Mexicans criticize plan to extend fence

Security walls will not stop people from trying to cross U.S. border illegally, they say


TIJUANA, Mexico -- The 14-mile border fence at the edge of this town has stopped lots of would-be illegal immigrants from crossing into the United States at this spot. But it has not stopped them from trying.

Every day, the agents of Mexico's Grupo Beta border patrol collect the homemade ladders and other devices immigrants leave behind when they scale the fence at night. They report the new holes beneath the fence and tend to the hobbled and frustrated who got turned back.

Most immigrants, they say, just go east, making a more dangerous crossing in the mountains where there is no fence.

"They can put up four or five fences, but the immigration won't stop," said Antonio Javier Ruiz, 27, an auto mechanic who had climbed atop a water tower to spot U.S. Border Patrol vehicles in preparation for his attempt. "It's not to mock the laws of the U.S., but to demonstrate that you can do it."

The efforts are a testament to human determination and ingenuity. They also explain Mexico's angry response this month to the U.S. House's approval of legislation that would extend the fence some 700 miles through other populated parts of the U.S.-Mexico border. The fence would cost an estimated $2.2 billion.

President Vicente Fox called the proposal "shameful." His foreign minister, Luis Ernesto Derbez, called it "stupid." And they insisted on calling the barrier a "wall," not a fence, echoing the dispute over the barrier the Israelis built to separate themselves from Palestinians in the West Bank.

Mexican officials do not want the United States to impede the flow of immigrants over the border in search of jobs. Since he took office, Fox has pushed the Bush administration to adopt immigration reforms that would make that flow safer, more orderly and legal.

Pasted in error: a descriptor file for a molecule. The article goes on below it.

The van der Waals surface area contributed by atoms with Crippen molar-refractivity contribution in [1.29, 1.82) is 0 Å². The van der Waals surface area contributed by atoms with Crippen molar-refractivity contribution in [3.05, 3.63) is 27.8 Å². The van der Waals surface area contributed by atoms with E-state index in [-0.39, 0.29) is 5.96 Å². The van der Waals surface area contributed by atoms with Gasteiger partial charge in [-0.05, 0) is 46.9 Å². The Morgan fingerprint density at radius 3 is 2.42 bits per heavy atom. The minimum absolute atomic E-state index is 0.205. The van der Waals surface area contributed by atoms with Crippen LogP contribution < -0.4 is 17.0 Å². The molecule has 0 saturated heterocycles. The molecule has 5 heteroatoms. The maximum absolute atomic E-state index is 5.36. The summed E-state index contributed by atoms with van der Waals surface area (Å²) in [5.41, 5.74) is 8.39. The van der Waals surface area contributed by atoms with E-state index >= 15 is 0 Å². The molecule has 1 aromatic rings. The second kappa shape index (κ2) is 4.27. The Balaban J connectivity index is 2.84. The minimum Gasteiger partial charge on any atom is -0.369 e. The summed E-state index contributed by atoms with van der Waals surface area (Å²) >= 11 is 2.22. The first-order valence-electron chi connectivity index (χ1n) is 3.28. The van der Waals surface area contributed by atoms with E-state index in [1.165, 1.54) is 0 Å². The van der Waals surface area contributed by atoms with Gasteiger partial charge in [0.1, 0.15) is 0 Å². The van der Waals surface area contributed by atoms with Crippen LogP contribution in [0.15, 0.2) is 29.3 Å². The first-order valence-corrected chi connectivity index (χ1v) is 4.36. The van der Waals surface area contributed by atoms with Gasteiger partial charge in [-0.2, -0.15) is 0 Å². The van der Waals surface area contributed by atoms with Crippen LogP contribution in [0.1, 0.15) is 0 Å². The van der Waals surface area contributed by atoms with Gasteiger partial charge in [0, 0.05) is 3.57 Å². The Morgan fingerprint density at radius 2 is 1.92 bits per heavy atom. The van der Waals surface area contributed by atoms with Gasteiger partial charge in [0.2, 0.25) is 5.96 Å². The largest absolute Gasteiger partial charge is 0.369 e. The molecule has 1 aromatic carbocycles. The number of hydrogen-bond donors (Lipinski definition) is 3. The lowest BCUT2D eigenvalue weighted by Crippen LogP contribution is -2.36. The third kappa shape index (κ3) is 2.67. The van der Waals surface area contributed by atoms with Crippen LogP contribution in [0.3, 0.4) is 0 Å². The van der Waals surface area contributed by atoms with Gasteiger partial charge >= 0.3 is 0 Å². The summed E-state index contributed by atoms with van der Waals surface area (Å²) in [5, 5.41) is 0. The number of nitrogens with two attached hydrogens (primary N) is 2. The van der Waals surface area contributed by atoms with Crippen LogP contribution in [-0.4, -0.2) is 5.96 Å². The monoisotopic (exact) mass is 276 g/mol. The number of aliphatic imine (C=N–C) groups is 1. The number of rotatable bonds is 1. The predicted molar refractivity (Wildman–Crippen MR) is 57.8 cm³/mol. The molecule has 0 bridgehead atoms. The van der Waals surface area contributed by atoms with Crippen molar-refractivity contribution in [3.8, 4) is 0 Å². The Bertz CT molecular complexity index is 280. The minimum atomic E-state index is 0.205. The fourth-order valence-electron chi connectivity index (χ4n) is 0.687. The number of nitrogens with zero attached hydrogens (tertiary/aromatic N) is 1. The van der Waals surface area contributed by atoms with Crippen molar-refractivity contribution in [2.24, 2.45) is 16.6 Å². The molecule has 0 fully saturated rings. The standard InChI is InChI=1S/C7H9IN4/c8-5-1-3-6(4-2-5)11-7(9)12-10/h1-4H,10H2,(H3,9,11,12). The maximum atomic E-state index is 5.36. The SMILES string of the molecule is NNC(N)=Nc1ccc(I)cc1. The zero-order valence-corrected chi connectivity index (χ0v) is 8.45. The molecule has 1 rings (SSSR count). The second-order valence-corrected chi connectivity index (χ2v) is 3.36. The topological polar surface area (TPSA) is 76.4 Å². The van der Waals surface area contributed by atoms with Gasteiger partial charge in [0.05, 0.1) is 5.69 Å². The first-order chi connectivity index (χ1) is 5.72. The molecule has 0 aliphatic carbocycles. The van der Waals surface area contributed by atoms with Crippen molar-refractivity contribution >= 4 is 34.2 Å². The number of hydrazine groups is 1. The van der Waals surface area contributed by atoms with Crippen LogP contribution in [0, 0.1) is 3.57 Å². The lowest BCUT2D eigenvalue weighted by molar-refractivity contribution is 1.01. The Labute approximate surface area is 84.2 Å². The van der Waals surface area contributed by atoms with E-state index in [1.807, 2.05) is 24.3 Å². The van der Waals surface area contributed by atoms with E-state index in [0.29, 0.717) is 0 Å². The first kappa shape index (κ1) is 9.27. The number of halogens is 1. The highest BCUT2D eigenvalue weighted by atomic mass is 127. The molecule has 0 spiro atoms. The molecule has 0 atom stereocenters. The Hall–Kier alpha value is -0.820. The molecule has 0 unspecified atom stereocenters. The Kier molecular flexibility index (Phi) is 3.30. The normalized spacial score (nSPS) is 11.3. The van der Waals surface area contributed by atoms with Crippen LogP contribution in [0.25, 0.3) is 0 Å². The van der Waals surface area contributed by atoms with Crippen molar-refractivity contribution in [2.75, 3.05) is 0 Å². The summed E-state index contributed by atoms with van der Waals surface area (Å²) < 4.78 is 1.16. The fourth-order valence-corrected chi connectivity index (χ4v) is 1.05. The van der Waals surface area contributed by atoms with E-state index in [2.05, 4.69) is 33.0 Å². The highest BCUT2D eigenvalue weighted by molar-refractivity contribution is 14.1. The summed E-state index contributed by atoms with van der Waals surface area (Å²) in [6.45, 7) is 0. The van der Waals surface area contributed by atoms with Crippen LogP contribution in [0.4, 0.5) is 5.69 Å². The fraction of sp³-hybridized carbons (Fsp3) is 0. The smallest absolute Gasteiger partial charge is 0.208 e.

"If they put up more walls, they will stop a few more people, but there will also be more people injured," said Evenor Medrano, 30, a doctor who supervises the Grupo Beta office in Tijuana. "There is more hurry and more stress, and the polleros [human smugglers] are more violent.

"We see fingers lost because of the way the fence is built, sharp on top," he said. "Sometimes, the polleros push people over. There are four or five injuries a week. The other day we saw a woman - she was eight months pregnant. She had a fracture in her left knee."

Critics point out that the number of illegal immigrants entering the United States has not dropped since the U.S. began building the security fences in urban areas in the early 1990s. But each year a higher number die of drowning, hypothermia, dehydration or heat exhaustion in the deserts of Arizona or elsewhere.

U.S. officials say the fences are most effective where they are backed up by enough patrols, helicopters, motion detectors, stadium-like lighting and high-tech surveillance equipment. Currently, 106 miles of the 2,000-mile border have newer, 10-foot-high security fences in five locations.

Todd Fraser, a Border Patrol spokesman, said the Tijuana fence's success is shown by the fact that only 126,913 people were apprehended trying to cross there this year. In 1995, the number was about 524,000.

The new legislation, sponsored by Rep. James F. Sensenbrenner Jr., a Wisconsin Republican, calls for building sections of fence in California, Arizona, New Mexico and Texas. The legislation did not include reforms proposed by President Bush and others to channel more of the immigration through a legal guest-worker program.

On a tour of Tijuana's fence line, the Mexican border agents showed off the known weak spots and explained the cat-and-mouse games between the immigrants and the U.S. Border Patrol.

Not a mile from his office, Medrano shows one spot where immigrants scale a cinder block fence on the edge of an abandoned car yard. From there, they can leap over an older iron border fence and then try to run through a breach in the newer security fence where trucks pass through.

"The Border Patrol knows all this, but they have to sleep and these guys run very fast," said Medrano.

In plain sight on a Tijuana hill, a group of six would-be immigrants had made a little camp and were frying a meat-and-onions lunch as they made plans to scale the fence.

"We're just waiting for nighttime," said Juan Lopez, 40, of Mexico City, who said he had just been deported from Long Beach, Calif., where he has a wife and children. "It's the terrorists' fault that they are doing this, but now they are taking it out on everyone."

After dark, east of town, Medrano pointed out a human-size hole they found the day before beneath the first fence. U.S. Border Patrol agents had since filled it with concrete blocks.

Pointing through a peek hole at a larger security fence, Medrano pointed out how immigrants scale a locked door in the fence, and how their homemade ladders had made all kinds of chinks in the screen on top.

"This is a great place to cross," he said.

Hugh Dellios writes for the Chicago Tribune.

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